Beef Jerky

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Here is a recipe for an easy, homemade beef jerky marinade made with soy sauce, liquid smoke, brown sugar, and spices makes the most flavorful beef jerky recipe ever! Beef jerky is lean, trimmed beef that has been cut into strips and dried. Drying or dehydrating the meat with heat and salt slows the bacterial growth dramatically, and in turn, stretching its viable lifespan by many months.

While this recipe uses beef, however, one could use deer, elk or bison. Recipe still works. What makes this beef jerky marinade so absolutely irresistible? The combination of sweet, savory, and umami-rich ingredients. This marinade is a beautiful blend of soy sauce, Worcestershire sauce, liquid smoke, brown sugar, salt, pepper, meat tenderizer, garlic powder, onion powder, and paprika. 

Jerky was a form of preserving meat that the Quecha Indians, a South American native tribe, originally from the ancient Inca empire, used as far back as 1550. They called it charqui, which literally translates into “dried meat”. The Spanish Conquistadors realized this was a great way to preserve meat. Source

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Beef Jerky


This is the best homemade beef jerky recipe, and it’s easy to make without any special equipment.

  • Author: Once Upon a Chef
  • Prep Time: :30
  • Marinade: 12:00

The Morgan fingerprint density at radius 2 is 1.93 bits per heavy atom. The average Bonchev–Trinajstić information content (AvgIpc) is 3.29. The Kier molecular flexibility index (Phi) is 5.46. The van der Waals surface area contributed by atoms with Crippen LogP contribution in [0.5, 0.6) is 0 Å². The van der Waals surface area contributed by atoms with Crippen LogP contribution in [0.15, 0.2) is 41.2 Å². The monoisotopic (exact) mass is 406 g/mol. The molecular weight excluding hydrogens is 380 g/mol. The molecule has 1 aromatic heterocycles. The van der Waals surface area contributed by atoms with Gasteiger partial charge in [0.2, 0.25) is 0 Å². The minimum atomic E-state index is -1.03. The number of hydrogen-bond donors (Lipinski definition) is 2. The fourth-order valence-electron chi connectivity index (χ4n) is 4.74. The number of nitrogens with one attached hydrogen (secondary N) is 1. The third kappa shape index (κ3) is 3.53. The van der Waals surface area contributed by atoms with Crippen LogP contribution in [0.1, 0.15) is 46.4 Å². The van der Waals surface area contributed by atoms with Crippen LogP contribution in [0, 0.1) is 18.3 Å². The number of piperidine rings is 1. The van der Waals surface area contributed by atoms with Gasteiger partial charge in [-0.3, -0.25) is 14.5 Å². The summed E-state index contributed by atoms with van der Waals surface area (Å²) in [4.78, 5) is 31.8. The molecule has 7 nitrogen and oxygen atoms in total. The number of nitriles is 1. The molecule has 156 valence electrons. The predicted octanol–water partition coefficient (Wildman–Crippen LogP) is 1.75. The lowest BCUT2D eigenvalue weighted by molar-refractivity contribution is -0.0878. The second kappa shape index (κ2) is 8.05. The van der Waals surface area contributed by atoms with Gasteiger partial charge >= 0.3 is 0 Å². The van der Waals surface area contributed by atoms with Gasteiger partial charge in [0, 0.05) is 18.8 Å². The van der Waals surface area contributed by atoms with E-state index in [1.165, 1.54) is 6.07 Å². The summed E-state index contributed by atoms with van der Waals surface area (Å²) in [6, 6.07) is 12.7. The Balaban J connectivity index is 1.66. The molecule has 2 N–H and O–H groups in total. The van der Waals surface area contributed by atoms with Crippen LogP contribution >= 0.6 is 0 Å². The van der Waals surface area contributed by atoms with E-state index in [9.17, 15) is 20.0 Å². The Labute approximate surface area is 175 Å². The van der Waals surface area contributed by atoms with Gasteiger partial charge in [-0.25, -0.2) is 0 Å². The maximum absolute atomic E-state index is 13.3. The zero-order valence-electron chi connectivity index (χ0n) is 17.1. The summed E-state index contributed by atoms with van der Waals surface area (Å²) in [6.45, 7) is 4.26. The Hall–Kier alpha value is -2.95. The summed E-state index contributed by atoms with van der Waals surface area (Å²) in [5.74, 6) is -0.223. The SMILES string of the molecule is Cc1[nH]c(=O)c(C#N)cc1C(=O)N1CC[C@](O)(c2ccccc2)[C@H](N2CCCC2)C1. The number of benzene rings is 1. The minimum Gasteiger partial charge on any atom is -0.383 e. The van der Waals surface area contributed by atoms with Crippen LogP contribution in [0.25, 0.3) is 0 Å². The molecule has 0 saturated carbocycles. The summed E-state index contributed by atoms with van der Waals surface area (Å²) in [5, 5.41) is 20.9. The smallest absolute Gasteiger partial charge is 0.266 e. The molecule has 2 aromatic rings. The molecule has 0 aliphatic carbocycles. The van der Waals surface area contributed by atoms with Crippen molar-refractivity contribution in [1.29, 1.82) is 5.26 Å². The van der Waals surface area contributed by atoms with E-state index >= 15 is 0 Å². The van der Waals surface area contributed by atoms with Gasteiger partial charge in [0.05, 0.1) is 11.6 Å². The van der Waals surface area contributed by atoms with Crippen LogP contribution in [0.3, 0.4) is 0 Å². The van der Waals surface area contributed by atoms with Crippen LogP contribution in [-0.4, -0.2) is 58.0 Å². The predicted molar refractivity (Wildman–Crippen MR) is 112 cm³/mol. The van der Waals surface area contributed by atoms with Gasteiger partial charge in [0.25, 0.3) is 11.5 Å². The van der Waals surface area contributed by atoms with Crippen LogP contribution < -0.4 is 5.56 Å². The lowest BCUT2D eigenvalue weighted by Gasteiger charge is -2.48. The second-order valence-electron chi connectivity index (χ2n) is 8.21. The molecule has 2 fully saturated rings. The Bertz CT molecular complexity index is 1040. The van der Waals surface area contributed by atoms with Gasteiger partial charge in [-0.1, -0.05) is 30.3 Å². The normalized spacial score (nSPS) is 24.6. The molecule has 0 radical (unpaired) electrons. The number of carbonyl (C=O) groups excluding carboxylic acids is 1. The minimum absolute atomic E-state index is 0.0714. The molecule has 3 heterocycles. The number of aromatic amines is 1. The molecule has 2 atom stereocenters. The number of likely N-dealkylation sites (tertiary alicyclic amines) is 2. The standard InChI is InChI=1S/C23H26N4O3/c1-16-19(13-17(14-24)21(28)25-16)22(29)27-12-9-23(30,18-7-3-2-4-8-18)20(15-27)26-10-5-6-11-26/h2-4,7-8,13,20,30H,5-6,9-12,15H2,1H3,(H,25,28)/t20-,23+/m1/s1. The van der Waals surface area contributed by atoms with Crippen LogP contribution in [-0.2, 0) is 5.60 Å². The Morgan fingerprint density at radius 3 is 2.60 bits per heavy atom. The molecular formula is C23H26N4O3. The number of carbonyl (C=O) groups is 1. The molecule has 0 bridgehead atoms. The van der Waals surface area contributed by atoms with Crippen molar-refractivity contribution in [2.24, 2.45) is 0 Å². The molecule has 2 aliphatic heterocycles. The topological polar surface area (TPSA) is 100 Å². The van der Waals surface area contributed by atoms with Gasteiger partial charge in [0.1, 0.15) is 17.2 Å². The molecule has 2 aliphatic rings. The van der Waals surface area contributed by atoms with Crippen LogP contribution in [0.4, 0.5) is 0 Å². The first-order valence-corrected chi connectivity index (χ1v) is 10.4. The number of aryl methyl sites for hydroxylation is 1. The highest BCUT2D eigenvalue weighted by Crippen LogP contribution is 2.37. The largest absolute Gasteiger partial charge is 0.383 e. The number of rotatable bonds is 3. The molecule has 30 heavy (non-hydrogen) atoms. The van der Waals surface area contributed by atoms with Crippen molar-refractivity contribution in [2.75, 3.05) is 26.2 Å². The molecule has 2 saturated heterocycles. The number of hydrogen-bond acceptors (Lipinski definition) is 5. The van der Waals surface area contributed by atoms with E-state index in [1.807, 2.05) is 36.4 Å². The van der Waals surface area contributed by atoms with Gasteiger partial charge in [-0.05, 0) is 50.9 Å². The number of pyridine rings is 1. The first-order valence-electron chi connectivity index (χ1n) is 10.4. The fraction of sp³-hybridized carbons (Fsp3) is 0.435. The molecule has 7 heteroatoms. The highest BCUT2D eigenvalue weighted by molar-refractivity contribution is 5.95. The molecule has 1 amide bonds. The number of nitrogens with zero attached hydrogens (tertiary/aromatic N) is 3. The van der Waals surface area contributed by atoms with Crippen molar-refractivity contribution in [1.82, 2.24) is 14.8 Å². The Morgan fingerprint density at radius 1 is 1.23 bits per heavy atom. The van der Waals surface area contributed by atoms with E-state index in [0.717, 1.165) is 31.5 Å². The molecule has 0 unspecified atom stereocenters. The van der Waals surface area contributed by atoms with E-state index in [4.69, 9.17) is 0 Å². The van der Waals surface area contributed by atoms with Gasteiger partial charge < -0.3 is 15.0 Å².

• Cook Time: 3:00
  • Total Time: 15:30
  • Yield: 1214 1x
  • Method: Oven


  • One 3-pound eye of round roast (see note), trimmed of fat and silver skin
  • 1 cup (packed) dark brown sugar
  • 1 cup soy sauce
  • 3 tablespoons Worcestershire sauce
  • 1 tablespoon smoked paprika
  • 1 teaspoon unseasoned meat tenderizer (see note)
  • 1 teaspoon freshly ground black pepper
  • 1 teaspoon red pepper flakes
  • 1 teaspoon onion powder
  • ½ teaspoon garlic powder


  • Slice the meat between ⅛ and ¼ inch thick with the grain. (If the roast is too thick to slice easily, cut it in half horizontally before slicing.)
  • Make the marinade: In a medium bowl, combine the brown sugar, soy sauce, Worcestershire sauce, smoked paprika, meat tenderizer, black pepper, red pepper flakes, onion powder, and garlic powder. Whisk until evenly combined and the sugar is dissolved.
  • Add the meat to the marinade and toss until all of the pieces are evenly coated. Cover with plastic wrap or transfer to a large zip lock bag and marinate in the refrigerator for at least 12 hours or overnight. Toss the meat (or flip the bag) once or twice to be sure the meat marinates evenly.
  • Line two baking sheets with aluminum foil for easy clean-up. Place a wire rack over each pan. Preheat the oven to 175°F and set two oven racks in the center most positions.
  • Arrange the marinated meat on the wire racks in a single layer. Bake, rotating the pans from front to back and top to bottom midway through, until the meat is dried out, 3 to 4 hours. To determine if the jerky is thoroughly dried out, take a piece out of the oven and let it cool to room temperature. It should be dry to the touch, leather-like in appearance, and chewy but still somewhat tender.
  • Store the jerky inside an airtight plastic container, Ziploc bag, or airtight glass jars. Properly dried jerky will keep at room temperature for about one week. Refrigerate or freeze for longer storage.


  • Pop the meat in the freezer for 1 to 2 hours before slicing; it will be easier to cut.
  • Meat tenderizer contains Bromelain, an enzyme that breaks down meat tissue. You can find it in the spice section of your supermarket.  Bromelain is an enzyme extract derived from the stems of pineapples, although it exists in all parts of the fresh pineapple. The extract has a history of folk medicine use. As an ingredient, it is used in cosmetics, as a topical medication, and as a meat tenderizer. 
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